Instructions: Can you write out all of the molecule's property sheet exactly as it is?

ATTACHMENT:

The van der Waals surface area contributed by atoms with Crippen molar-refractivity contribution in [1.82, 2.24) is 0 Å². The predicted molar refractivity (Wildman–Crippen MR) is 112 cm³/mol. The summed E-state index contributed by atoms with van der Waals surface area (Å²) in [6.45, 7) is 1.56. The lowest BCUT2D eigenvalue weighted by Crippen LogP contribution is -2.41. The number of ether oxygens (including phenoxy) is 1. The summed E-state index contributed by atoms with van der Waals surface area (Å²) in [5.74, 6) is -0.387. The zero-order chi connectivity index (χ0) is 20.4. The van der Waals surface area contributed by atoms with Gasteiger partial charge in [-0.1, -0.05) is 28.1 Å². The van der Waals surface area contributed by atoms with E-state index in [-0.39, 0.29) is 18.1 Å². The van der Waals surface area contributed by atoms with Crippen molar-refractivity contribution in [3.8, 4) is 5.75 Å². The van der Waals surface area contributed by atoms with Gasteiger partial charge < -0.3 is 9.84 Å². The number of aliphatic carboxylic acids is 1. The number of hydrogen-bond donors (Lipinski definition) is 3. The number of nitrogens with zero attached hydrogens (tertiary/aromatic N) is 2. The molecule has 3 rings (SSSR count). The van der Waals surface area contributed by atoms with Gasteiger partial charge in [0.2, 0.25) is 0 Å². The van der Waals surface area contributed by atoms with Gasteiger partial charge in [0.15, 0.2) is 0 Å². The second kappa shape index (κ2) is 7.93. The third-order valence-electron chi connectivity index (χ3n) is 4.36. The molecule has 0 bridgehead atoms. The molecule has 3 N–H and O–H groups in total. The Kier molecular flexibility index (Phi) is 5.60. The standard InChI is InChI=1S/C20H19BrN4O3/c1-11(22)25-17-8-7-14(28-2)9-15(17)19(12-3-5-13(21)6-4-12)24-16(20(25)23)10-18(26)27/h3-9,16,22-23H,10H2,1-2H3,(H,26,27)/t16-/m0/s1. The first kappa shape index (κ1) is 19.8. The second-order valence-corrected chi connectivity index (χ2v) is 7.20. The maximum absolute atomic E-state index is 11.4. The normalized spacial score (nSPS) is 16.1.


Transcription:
The van der Waals surface area contributed by atoms with Crippen molar-refractivity contribution in [1.82, 2.24) is 0 Å². The predicted molar refractivity (Wildman–Crippen MR) is 112 cm³/mol. The summed E-state index contributed by atoms with van der Waals surface area (Å²) in [6.45, 7) is 1.56. The lowest BCUT2D eigenvalue weighted by Crippen LogP contribution is -2.41. The number of ether oxygens (including phenoxy) is 1. The summed E-state index contributed by atoms with van der Waals surface area (Å²) in [5.74, 6) is -0.387. The zero-order chi connectivity index (χ0) is 20.4. The van der Waals surface area contributed by atoms with Gasteiger partial charge in [-0.1, -0.05) is 28.1 Å². The van der Waals surface area contributed by atoms with E-state index in [-0.39, 0.29) is 18.1 Å². The van der Waals surface area contributed by atoms with Crippen molar-refractivity contribution in [3.8, 4) is 5.75 Å². The van der Waals surface area contributed by atoms with Gasteiger partial charge < -0.3 is 9.84 Å². The number of aliphatic carboxylic acids is 1. The number of hydrogen-bond donors (Lipinski definition) is 3. The number of nitrogens with zero attached hydrogens (tertiary/aromatic N) is 2. The molecule has 3 rings (SSSR count). The van der Waals surface area contributed by atoms with Gasteiger partial charge in [0.2, 0.25) is 0 Å². The van der Waals surface area contributed by atoms with Gasteiger partial charge in [0.15, 0.2) is 0 Å². The second kappa shape index (κ2) is 7.93. The third-order valence-electron chi connectivity index (χ3n) is 4.36. The molecule has 0 bridgehead atoms. The molecule has 3 N–H and O–H groups in total. The Kier molecular flexibility index (Phi) is 5.60. The standard InChI is InChI=1S/C20H19BrN4O3/c1-11(22)25-17-8-7-14(28-2)9-15(17)19(12-3-5-13(21)6-4-12)24-16(20(25)23)10-18(26)27/h3-9,16,22-23H,10H2,1-2H3,(H,26,27)/t16-/m0/s1. The first kappa shape index (κ1) is 19.8. The second-order valence-corrected chi connectivity index (χ2v) is 7.20. The maximum absolute atomic E-state index is 11.4. The normalized spacial score (nSPS) is 16.1.